Art Theft: The Most Intriguing and Famous Cases in History



Art theft is an complex and ancient criminal activity. When you take a look at the a few of the most famous cases of art thefts in history, you see thoroughly planned operations that involve art dealers, art fakers, mobsters, ransoms, and millions of dollars. Here you can read about a few of the most popular cases of art theft in the history.

The First Theft:
The very first recorded case of art theft remained in 1473, when two panels of altarpiece of the Last Judgment by the Dutch painter Hans Memling were stolen. While the triptych was being transported by ship from the Netherlands to Florence, the ship was attacked by pirates who took it to the Gdansk cathedral in Poland. Nowadays, the piece is shown at the National Museum in Gdansk where it was just recently moved from the Basilica of the Presumption.

The The Majority Of Famous Theft:
The most popular story of art theft includes one of the most famous paintings in the world and among the most popular artists in history as a suspect. In the night of August 21, 1911, the Mona Lisa was taken from the Louver. Not long after, Pablo Picasso was detained and questioned by the police, however was released quickly.

It took about 2 years until the mystery was solved by the Parisian authorities. It turned out that the 30 × 21 inch painting was taken by one of the museum workers by the name of Vincenzo Peruggia, who merely carried it hidden under his coat. Peruggia did not work alone. The crime was thoroughly carried out by a notorious bilker, Eduardo de Valfierno, who was sent by an art faker who intended to make copies and offer them as if they were the original painting.

While Yves Chaudron, the art faker, was hectic creating copies for the well-known masterpiece, Mona Lisa was still concealed at Peruggias apartment. After 2 years where Peruggia did not hear from Chaudron, https://kurtcriter.wordpress.com/ he attempted to make the best out of his taken good. Ultimately, Peruggia was captured by the police while aiming to offer the painting to an art dealer from Florence, Italy. The Mona Lisa was gone back to the Louver in 1913.

The Greatest Theft in the USA:
The most significant art theft in United States occurred at the Isabella Stewart Gardner Museum. On the night of March 18, 1990, a group of thieves wearing authorities uniforms burglarized the museum and took thirteen paintings whose cumulative value was estimated at around 300 million dollars. The thieves took 2 paintings and one print by Rembrandt, and works of Vermeer, Manet, Degas, Govaert Flinck, along with a French and a Chinese artifact.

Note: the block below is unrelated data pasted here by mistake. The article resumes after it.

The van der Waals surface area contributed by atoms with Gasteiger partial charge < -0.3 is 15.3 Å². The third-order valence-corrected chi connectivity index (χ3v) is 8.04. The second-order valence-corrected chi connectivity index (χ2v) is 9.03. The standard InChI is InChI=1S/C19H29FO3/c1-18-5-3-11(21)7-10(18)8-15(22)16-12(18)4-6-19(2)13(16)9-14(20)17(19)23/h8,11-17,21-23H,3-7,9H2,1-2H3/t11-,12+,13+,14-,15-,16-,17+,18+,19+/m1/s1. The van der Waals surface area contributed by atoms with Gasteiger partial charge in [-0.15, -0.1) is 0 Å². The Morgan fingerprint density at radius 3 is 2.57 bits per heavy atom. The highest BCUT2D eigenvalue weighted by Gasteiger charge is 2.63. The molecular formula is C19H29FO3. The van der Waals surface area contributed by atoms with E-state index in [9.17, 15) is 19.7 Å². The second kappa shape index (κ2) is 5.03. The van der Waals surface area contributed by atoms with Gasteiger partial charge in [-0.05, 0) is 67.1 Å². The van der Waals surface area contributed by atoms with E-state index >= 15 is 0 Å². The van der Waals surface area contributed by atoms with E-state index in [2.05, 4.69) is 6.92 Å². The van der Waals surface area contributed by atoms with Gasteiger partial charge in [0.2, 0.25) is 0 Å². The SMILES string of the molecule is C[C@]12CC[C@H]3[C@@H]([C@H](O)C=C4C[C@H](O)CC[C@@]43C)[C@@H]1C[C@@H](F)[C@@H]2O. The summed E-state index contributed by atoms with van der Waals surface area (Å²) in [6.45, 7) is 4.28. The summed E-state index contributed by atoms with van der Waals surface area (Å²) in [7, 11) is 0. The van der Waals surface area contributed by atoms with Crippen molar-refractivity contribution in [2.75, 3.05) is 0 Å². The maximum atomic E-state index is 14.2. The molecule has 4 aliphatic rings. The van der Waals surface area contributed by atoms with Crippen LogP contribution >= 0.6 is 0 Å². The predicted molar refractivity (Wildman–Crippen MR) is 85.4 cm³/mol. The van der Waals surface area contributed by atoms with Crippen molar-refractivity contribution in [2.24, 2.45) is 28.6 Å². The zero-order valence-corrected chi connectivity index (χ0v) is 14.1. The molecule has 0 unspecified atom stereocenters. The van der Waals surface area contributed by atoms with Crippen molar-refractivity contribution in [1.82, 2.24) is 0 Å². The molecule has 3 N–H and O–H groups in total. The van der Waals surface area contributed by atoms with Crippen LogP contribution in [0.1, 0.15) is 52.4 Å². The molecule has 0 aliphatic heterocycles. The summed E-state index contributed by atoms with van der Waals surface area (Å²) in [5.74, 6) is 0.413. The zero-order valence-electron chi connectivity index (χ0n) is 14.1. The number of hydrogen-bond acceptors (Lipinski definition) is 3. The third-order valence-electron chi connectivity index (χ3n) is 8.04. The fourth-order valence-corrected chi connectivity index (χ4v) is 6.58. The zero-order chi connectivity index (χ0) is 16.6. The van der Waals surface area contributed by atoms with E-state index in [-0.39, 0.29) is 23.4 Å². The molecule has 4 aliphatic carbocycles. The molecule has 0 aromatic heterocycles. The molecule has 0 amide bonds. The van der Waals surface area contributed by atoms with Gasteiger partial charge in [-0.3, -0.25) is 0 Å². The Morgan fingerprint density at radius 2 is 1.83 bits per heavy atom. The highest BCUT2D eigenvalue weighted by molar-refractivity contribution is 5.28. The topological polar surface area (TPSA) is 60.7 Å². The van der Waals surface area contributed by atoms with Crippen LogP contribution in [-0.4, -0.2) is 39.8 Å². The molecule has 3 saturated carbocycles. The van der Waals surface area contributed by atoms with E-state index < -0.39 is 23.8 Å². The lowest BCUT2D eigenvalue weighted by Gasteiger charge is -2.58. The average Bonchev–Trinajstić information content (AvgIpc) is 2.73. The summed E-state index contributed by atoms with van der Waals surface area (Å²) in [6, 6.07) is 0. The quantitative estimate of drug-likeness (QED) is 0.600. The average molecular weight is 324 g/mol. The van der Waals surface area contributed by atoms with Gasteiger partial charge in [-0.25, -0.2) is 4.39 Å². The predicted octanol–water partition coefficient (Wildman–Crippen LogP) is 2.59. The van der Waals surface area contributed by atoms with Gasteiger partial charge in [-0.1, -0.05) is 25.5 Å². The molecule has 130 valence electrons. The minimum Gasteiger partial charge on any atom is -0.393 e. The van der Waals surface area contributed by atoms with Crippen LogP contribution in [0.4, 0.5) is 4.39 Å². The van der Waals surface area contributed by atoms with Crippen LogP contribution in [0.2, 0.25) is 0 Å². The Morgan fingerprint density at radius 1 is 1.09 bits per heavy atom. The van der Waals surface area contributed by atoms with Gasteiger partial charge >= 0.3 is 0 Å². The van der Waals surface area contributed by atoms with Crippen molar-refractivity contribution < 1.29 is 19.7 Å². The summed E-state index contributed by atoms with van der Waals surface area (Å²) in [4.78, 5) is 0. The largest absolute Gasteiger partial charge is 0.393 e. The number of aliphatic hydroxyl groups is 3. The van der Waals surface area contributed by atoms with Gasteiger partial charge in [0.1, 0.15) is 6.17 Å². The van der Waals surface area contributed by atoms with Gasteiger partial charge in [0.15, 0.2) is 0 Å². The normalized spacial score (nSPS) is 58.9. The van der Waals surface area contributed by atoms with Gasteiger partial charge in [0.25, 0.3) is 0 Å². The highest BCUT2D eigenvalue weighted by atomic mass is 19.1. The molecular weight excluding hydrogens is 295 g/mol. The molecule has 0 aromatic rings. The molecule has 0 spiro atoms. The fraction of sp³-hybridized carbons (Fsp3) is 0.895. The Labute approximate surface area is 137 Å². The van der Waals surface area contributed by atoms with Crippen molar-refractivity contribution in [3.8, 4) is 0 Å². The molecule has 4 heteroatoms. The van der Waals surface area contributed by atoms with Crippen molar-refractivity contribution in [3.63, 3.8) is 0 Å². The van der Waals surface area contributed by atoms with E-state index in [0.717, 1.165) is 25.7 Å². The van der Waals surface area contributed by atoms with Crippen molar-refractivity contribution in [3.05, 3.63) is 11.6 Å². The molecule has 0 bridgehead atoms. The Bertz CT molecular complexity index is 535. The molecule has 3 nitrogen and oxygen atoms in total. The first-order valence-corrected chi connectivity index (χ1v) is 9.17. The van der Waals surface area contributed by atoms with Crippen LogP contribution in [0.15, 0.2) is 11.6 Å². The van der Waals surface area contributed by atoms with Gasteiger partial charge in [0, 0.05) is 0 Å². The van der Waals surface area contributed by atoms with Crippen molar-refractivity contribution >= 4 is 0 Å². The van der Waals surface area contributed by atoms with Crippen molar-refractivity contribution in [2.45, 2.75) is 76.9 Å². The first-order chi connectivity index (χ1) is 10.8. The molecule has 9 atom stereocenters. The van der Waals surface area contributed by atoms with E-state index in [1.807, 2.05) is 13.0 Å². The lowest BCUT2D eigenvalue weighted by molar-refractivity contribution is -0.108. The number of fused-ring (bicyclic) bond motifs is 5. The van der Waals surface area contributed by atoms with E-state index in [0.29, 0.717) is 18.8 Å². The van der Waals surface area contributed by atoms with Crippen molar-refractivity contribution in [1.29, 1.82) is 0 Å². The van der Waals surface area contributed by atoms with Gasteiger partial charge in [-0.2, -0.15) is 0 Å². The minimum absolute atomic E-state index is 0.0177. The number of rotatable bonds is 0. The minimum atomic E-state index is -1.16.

Since yet, none of the paintings have been found and the case is still unsolved. According to current reports, the FBI are examining the possibility that the Boston Mob in addition to French art dealerships are connected to the crime.

The Scream:
The painting by Edvard Munchs, The Scream, is probably the most searched for painting by art thieves in history. It has been stolen twice and was only recently recovered. In 1994, during the Winter Olympics in Lillehammer, Norway, The Scream was taken from an Oslo gallery by two thieves who broke through an open window, set off the alarm and left a note saying: thanks for the bad security.

3 months later on, the holders of the painting approached the Norwegian Federal government with an deal: 1 million dollars ransom for Edvard Munchs The Scream. The Federal government declined the offer, but the Norwegian police collaborated with the British Police and the Getty Museum to arrange a sting operation that revived the painting to where it belongs.

While Museum authorities waiting for the thieves to demand ransom loan, rumors claimed that both paintings were burned to hide evidence. Ultimately, the Norwegian authorities discovered the 2 paintings on August 31, 2006 but the truths on how they were recovered are not known.


When you look at the some of the most famous cases of art thefts in history, you see completely planned operations that include art dealers, art fakers, mobsters, ransoms, and millions of dollars. The most well-known story of art theft involves one of the most well-known paintings in the world and one of the most popular artists in history as a suspect. The criminal offense was carefully carried out by a notorious con guy, Eduardo de Valfierno, who was sent out by an art faker who meant to make copies and offer them as if they were the original painting.

Eventually, Peruggia was captured by the authorities while attempting to sell the painting to an art dealer from Florence, Italy. The painting by Edvard Munchs, The Scream, is most likely the most sought after painting by art thieves in history.

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